By: Jason Nadboy
New York City is known for having a lot of traffic. The car congestion is so heavy that drivers lost an average of 102 hours due to traffic in 2021. Furthermore, fewer New Yorkers have been taking public transportation due to the COVID-19 pandemic. According to the Metropolitan Transportation Authority (MTA), subway ridership was 55 percent lower in 2021 than it was in 2019. Similarly, bus ridership was 44 percent lower in 2021 than it was in 2019. Before the pandemic, nearly a quarter of all trips made into Midtown and Lower Manhattan were made by cars, vans, and trucks. High amounts of traffic coupled with low public transit usage led New York State lawmakers to consider charging drivers when they go into Manhattan. Other cities around the world, including London, have implemented similar congestion pricing schemes over the past few decades. London, in particular, has been able to effectively implement and manage congestion pricing. New York can learn two lessons from the London plan. First, local leaders should play a significant role in the implementation of congestion pricing. Second, any congestion pricing scheme should exempt drivers with disabilities, like the London system does.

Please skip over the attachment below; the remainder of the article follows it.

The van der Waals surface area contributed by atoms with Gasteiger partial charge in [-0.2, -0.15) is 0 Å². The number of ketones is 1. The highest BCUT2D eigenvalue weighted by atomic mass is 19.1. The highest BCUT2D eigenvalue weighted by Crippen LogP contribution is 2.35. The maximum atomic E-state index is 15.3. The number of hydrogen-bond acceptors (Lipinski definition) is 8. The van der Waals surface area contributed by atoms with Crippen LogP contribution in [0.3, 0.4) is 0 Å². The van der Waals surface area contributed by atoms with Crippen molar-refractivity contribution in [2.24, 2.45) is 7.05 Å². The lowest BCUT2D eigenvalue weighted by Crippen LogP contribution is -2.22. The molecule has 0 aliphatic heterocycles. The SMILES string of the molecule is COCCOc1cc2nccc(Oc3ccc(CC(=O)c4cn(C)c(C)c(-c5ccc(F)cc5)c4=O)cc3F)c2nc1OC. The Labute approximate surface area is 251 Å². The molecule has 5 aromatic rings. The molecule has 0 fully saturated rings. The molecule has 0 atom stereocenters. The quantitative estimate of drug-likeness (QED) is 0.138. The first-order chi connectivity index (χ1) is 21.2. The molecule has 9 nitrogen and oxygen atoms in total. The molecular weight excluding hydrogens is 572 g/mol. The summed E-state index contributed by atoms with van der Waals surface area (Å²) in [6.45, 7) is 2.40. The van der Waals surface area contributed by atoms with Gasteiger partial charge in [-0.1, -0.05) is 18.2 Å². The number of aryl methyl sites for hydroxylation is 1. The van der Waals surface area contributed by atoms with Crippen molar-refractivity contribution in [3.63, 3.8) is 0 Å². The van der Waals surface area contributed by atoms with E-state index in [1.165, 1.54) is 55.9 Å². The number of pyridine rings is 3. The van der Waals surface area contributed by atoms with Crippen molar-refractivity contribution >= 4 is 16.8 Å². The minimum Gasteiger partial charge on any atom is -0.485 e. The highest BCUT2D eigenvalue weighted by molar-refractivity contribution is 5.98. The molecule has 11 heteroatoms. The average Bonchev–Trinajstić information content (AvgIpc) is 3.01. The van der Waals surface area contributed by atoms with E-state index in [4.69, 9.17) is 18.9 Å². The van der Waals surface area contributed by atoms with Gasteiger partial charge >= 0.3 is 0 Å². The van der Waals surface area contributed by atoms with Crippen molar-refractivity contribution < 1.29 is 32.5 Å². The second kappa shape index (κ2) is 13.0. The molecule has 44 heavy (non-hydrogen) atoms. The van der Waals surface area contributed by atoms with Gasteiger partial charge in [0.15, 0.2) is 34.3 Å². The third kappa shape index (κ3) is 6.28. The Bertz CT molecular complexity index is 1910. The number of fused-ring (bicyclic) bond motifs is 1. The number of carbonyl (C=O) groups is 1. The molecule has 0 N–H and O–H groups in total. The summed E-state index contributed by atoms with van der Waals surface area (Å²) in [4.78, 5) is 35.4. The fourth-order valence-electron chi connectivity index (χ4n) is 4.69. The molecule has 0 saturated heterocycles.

Congestion pricing is a method of tolling where drivers are charged to enter all or parts of a city, with the intended goal of discouraging car use and reducing overall traffic. Many economists view congestion pricing as the “single most viable and sustainable approach to reducing traffic congestion.” In an analysis of motor vehicle congestion in 12 European cities, researchers at the Lund University Center for Sustainability Studies in Sweden ranked congestion pricing as the most effective way to reduce traffic in busy parts of a city. The effectiveness of congestion pricing has compelled New York State lawmakers to make New York City the first city in the United States to have congestion pricing. In 2019, the New York State legislature authorized congestion pricing under the Traffic Mobility Act. Under the Traffic Mobility Act, the Triborough Bridge and Tunnel Authority (TBTA) has to create a tolling program in the Central Business District (CBD) of New York City, comprised of most of “the geographic area in the borough of Manhattan south of and inclusive of sixtieth street.” Neither the local New York City government nor the TBTA has the ability to change the boundaries set forth in the Traffic Mobility Act. Implementation of the tolling program has been delayed due to issues with obtaining federal approval, which is required because federal funds went to some of the roads within the CBD. These delays may soon come to an end because transit officials released the federally required environmental review in August. Transit officials are aiming for tolling to begin by the end of 2023.